A trial reveals that the statin Crestor is not effective for reducing delirium and related cognitive impairment in ill patients with sepsis-related acute respiratory distress syndrome (ARDS).
Participants in the multicenter, nationwide Patients in the Statins for Acutely Injured Lungs from Sepsis (SAILS) trial who were treated with rosuvastatin were no less likely to experience delirium while hospitalized in intensive care than patients in the placebo arm of the study, and the two groups had similar rates of cognitive impairment at 6- and 12-months follow-up.
The findings do not support those of previous preclinical and observational studies showing statins to be associated with reduced daily delirium in intensive care, researcher Dale Needham, MD, of Johns Hopkins University, and colleagues wrote in Lancet Respiratory Medicine, published online Jan 28.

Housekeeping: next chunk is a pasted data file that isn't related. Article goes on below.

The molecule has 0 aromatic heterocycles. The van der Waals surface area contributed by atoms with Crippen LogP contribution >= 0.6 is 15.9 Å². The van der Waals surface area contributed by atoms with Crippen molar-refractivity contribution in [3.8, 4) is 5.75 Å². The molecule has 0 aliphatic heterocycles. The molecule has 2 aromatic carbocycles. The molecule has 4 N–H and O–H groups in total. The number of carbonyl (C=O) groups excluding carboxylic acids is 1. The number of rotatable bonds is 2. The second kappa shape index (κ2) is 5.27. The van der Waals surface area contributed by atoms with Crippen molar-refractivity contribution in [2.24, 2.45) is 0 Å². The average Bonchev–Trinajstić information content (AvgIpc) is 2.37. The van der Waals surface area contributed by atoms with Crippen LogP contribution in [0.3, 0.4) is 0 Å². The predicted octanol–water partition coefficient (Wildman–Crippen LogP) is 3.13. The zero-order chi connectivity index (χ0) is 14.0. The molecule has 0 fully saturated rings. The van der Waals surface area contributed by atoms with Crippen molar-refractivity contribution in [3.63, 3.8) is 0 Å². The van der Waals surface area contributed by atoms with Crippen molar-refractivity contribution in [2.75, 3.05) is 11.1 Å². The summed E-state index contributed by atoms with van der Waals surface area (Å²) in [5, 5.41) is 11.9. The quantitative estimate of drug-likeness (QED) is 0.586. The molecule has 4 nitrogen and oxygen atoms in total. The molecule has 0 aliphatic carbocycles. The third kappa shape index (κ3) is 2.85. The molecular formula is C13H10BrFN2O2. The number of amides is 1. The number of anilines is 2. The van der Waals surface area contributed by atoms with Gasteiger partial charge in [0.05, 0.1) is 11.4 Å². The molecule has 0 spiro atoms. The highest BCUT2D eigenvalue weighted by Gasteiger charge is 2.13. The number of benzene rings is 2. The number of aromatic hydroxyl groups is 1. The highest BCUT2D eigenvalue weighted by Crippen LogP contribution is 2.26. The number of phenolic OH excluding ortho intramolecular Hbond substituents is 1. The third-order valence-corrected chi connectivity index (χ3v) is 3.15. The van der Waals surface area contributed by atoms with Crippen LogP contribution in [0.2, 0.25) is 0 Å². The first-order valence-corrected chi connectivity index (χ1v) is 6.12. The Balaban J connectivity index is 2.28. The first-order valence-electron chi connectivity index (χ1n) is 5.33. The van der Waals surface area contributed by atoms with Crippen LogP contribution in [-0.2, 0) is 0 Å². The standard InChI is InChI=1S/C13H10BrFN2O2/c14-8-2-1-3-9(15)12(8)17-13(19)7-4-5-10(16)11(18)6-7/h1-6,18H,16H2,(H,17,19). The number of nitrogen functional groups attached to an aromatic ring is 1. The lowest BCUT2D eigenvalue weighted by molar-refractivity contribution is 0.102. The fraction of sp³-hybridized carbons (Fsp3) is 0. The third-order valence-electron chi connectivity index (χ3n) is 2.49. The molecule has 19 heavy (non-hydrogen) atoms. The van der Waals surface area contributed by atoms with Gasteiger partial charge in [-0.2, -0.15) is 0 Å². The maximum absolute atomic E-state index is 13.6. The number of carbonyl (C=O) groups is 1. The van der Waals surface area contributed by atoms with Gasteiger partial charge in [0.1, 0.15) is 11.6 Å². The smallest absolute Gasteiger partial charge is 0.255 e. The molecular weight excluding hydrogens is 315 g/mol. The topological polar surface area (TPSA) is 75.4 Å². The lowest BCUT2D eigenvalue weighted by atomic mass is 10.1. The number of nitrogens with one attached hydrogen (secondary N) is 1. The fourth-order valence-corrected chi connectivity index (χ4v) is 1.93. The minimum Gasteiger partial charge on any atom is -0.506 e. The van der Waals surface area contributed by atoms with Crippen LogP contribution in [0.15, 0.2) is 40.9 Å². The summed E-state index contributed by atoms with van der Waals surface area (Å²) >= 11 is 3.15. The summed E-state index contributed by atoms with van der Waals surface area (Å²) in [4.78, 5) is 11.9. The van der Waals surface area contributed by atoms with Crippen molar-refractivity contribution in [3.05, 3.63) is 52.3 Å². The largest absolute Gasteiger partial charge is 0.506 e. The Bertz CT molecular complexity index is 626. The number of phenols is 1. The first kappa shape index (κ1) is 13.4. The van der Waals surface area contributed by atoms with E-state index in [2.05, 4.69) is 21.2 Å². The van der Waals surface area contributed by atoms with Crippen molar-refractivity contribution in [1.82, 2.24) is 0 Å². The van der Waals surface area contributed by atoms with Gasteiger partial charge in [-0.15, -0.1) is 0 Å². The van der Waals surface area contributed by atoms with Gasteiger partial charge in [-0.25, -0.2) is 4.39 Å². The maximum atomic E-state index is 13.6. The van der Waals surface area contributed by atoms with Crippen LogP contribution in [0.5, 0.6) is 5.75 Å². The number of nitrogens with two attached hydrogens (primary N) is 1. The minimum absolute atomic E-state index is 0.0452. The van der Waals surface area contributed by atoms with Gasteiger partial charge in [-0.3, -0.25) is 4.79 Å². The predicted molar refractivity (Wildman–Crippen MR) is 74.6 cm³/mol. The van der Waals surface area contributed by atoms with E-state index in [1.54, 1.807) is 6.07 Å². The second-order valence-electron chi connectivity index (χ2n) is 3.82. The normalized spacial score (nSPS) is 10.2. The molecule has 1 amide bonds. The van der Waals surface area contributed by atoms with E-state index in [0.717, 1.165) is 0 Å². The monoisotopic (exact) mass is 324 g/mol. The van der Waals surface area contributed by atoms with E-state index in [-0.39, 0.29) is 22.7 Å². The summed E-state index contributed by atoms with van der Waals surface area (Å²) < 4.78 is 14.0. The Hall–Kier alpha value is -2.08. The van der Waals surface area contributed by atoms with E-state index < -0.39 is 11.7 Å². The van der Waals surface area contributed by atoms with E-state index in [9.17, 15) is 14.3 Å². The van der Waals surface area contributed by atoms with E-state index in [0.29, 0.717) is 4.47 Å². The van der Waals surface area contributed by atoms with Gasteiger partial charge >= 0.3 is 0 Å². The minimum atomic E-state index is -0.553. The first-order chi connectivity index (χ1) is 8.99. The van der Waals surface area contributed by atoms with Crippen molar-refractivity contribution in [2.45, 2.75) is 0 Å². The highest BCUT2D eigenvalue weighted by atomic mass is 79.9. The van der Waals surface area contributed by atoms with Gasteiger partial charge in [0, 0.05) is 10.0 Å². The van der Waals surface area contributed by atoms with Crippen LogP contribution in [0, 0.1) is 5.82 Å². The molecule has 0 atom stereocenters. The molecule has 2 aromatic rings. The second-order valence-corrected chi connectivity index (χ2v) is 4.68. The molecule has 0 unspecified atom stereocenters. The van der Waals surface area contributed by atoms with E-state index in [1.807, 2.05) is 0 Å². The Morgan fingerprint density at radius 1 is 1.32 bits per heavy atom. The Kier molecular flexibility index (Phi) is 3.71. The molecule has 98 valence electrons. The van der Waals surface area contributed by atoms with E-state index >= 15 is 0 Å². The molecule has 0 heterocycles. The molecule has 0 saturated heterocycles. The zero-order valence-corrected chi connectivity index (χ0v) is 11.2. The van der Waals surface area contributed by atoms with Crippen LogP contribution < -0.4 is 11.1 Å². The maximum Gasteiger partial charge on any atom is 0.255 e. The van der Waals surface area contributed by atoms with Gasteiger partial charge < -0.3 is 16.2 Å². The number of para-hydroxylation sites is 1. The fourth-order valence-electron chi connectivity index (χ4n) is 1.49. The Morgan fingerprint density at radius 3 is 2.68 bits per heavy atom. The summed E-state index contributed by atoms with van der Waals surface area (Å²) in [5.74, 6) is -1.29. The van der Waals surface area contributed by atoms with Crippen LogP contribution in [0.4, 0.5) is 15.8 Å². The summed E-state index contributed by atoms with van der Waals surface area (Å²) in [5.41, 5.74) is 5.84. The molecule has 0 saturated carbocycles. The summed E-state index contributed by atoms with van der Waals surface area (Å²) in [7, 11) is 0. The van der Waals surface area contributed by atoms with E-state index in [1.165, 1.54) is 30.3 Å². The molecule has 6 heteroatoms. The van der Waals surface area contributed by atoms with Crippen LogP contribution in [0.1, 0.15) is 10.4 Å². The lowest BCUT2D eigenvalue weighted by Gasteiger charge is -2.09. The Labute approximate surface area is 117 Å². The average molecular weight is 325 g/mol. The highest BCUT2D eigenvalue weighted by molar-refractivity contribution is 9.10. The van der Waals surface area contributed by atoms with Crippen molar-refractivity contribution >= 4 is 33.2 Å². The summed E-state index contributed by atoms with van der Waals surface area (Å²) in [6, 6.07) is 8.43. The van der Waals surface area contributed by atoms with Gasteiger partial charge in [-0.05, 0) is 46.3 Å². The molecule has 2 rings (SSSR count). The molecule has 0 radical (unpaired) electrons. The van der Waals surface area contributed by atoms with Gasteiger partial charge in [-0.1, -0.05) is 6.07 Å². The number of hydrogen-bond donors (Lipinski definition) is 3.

Delirium is very common in critically ill, mechanically ventilated patients, occurring in as many as 80%, in one study. Delirium is also strongly associated with cognitive impairment lasting for a year or more after discharge.
In an email exchange, Needham told MedPage Today that more than 70% of the patients in the SAILS study who required invasive mechanical ventilation due to sepsis-associated ARDS experienced delirium during their ICU stay.